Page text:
Newberg school board OKs rewritten ban on political symbols

Education

The ban covers political symbols including BLM and Pride

NEWBERG, Ore. (KOIN) — By a 4-3 vote, the Newberg School Board passed a re-written and more narrowly focused ban on political symbols on school grounds — Black Lives Matter and Pride symbols, flags or t-shirts.

Now the ban focuses on teachers and staff alone. But it expanded the banned displays to anything that is “political, quasi-political or controversial.”

The board’s conservative majority originally passed the ban in August. But after a tidal wave of public backlash and open criticism from local and state leaders, the board re-examined their decision.

Tuesday night the board agreed to vote on whether to rescind the ban — and the tension in the virtual meeting was overt.

“The policy language before us essentially has two parts, the first part is model policy language from the OSBA and long and short it simply says teachers may express their views in the course of exploring approved curriculum but they are not to represent those views to be the official viewpoint of the district,” board member Brian Shannon said.

“The second part is also fairly straightforward. It simply says district employees will not use district facility space to hang up symbols of their own political or ideological viewpoints.”

The flags of the US and Oregon are not prohibited.

Board members Brandy Penner and Rebecca Piros locked horns with Shannon before the vote.

Rebecca Piros asked about teachers who are in same-sex relationships and if they could have a photo on their desk. Shannon said a photo is not political.

“So being gay is not political but being proud of being gay is? Is that where the line is?” Penner asked.

“That’s not what I said,” Shannon replied.

“I’m just trying to understand how — ” Penner said.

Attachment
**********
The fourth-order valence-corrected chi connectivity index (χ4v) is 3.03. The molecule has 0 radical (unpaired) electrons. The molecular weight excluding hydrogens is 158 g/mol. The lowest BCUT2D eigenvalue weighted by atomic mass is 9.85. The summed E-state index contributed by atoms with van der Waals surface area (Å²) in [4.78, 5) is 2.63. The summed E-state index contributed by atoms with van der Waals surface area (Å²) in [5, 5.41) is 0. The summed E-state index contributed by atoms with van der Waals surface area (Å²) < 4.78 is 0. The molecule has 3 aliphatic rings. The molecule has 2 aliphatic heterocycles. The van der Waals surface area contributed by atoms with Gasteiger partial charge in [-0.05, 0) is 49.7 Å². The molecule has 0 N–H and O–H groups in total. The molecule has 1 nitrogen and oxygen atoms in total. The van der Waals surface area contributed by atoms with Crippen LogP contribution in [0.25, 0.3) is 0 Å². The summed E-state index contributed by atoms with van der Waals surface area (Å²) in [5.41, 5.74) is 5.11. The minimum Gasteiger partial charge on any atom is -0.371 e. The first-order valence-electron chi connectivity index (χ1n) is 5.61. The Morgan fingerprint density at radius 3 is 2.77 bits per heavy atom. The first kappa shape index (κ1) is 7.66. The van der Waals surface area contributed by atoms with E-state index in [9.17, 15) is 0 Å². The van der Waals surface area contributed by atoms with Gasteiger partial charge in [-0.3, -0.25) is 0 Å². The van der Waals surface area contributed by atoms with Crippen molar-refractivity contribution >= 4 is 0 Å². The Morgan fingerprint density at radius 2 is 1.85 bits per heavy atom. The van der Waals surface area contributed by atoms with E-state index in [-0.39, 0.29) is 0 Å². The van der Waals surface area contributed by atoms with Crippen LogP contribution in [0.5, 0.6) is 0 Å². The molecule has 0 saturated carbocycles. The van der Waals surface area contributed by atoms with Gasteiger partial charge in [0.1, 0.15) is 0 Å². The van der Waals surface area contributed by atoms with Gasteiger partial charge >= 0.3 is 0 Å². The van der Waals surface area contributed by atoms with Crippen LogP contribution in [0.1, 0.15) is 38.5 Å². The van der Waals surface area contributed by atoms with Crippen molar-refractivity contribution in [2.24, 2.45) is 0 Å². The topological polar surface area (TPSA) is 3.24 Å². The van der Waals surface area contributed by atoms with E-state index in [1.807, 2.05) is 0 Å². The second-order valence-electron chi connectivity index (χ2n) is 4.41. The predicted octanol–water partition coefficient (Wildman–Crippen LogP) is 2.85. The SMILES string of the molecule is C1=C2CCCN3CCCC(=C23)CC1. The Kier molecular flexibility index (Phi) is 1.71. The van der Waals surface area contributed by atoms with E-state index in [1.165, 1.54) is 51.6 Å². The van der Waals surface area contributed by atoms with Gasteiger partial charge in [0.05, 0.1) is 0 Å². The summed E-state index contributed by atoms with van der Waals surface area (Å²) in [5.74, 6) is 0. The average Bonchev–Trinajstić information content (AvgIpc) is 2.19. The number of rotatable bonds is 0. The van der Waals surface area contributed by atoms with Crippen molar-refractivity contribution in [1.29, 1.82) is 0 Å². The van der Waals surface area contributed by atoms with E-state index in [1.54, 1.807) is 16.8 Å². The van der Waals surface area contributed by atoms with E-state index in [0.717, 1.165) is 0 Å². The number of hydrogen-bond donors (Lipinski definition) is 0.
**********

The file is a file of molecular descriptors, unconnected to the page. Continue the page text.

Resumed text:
“No, you aren’t,” Shannon interrupted.

“Yes, I am, Brian. I’m trying to understand how a same-sex couple can have a photo but to have a flag, that’s crossing the line,” Penner said. “We know that legally this policy is a wreck when it comes to any kind of actual putting it into practice.”

Piros circled back to the US and Oregon flags being allowed and wondered if a military flag or a POW flag would be allowed.

“If you read the policy it does not say only the American flag and Oregon state flag, it expressly says that they are not covered by this policy,” Shannon said. “But it does not say they are the only things that can be hung up.”

But the lines were already set and minds were made up.

“You 4 have already clearly made your choice. This is clearly not a functioning business meeting,” board member Brandy Penner said. “This is an after-party of 4 members, so I say let’s just vote, get it over with.”

Hours before the board meeting began teachers, parents and students rallied during rush hour, chanting and waving BLM and Pride flags as cars passed through the intersection. The rally was organized by the Newberg Teachers Union.

Union President Jennifer Schneider told KOIN 6 News she had concerns the board wouldn’t revoke the ban but would only change the language.

“We are watching what they’re doing because they keep shifting the language,” Schneider said.

That’s exactly what happened.

The policy passed states, in part, “District employees will not use district facility space to hang up symbols of their own political or ideological viewpoints.”

The board’s conservative majority considers BLM and Pride symbols to be political.

Shortly after the vote, the teacher’s union announced they will continue their path to sue the district over the policy and have also endorsed the recall effort of Brian Shannon.

“We know that it’s not about students, we know that it’s not about staff, we know it’s about outside extremism and political agendas,” Penner said. “It’s going to continue to intensify this divide that’s in our community. And that’s the point and clearly after the last vote you 4 are not at all interested in bringing this community together.”

Other incidents

The district has been in the spotlight for a series of unflattering incidents.

Mabel Rush Elementary School staff member Lauren Pefferle showed up to work in Blackface in mid-September, saying she was dressed as Rosa Parks and protesting the school district’s vaccine mandate. She was fired a week later.

Before the Blackface incident, Newberg High School students were discovered to be participating in a racist “slave trade” on Snapchat.

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